Our stuff is a product of living in a consumer capitalist culture, which encourages us to accumulate things to feed the economy, and to feed our feelings of alienation and dissatisfaction. Shows, such as Hoarders, Storage Wars and Pawn Stars represent a new genre of reality television that captures how we deal with it in our lives. After experiencing one day without electricity, my father fueled a generator for a few hours to power deep freezers, a George Foreman grill, and a portable television because we didn’t want to lose the already thawed food or the chatter that cut the silence when we ate dinner. We sat together, yet we experienced emptiness.  It was as if the room had to be filled with something other than ourselves.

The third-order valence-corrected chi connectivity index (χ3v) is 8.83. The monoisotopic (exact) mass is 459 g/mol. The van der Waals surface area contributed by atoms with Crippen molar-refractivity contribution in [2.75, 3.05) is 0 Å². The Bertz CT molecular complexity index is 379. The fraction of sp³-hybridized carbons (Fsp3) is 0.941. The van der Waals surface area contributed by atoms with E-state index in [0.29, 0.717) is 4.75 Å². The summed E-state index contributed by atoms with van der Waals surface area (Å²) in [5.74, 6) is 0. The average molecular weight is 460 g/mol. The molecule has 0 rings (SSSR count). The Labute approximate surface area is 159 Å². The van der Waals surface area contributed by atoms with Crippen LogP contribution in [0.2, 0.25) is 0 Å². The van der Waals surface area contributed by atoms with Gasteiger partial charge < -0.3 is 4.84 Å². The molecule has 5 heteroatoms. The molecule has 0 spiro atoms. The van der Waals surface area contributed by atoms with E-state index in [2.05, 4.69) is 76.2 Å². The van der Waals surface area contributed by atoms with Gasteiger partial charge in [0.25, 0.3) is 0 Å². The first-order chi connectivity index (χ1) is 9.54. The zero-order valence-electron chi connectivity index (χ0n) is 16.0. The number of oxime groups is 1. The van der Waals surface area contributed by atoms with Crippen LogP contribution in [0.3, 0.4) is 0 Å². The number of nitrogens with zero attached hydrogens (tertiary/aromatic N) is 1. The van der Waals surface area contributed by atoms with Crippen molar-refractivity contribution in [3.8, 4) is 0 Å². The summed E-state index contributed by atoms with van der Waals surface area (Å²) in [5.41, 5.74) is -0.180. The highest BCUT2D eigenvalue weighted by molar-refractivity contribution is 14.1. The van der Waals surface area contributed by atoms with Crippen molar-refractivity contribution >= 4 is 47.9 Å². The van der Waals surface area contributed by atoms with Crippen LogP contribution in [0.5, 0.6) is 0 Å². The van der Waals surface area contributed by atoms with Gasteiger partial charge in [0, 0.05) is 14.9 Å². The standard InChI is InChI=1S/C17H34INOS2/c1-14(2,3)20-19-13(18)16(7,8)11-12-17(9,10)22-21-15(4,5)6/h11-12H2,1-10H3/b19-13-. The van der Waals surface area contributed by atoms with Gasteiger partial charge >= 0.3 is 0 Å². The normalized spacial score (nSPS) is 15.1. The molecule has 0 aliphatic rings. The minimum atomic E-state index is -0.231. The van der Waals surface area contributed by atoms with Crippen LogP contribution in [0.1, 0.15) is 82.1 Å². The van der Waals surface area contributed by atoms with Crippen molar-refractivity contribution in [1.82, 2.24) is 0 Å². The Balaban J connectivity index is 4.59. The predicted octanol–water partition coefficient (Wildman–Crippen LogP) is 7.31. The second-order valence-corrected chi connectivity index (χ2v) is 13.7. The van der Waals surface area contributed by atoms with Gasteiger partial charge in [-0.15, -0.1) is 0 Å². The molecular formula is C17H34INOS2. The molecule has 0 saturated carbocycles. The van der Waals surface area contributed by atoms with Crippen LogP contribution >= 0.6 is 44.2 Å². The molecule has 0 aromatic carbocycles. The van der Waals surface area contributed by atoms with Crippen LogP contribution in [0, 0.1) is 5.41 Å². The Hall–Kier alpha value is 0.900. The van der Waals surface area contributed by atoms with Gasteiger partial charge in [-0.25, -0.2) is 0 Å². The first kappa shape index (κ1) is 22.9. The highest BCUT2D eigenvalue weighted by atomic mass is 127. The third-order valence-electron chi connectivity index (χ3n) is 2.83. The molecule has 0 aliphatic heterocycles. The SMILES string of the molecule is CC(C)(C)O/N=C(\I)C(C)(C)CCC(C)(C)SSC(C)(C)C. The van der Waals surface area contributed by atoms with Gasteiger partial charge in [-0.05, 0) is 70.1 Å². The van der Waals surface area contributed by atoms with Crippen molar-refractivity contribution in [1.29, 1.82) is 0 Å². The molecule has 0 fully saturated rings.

Before Irene, it would have been difficult for me to imagine voluntarily moving to a new space with a single suitcase. Today, I am abandoning the bag lady for the kinda (self) love that Badu, Bambara and Crunkadelic said would make life better. It might not be the easiest thing to do, but shedding some of the stuff that I have held onto for years might make handling life’s unexpected disasters lighter.

Power restored.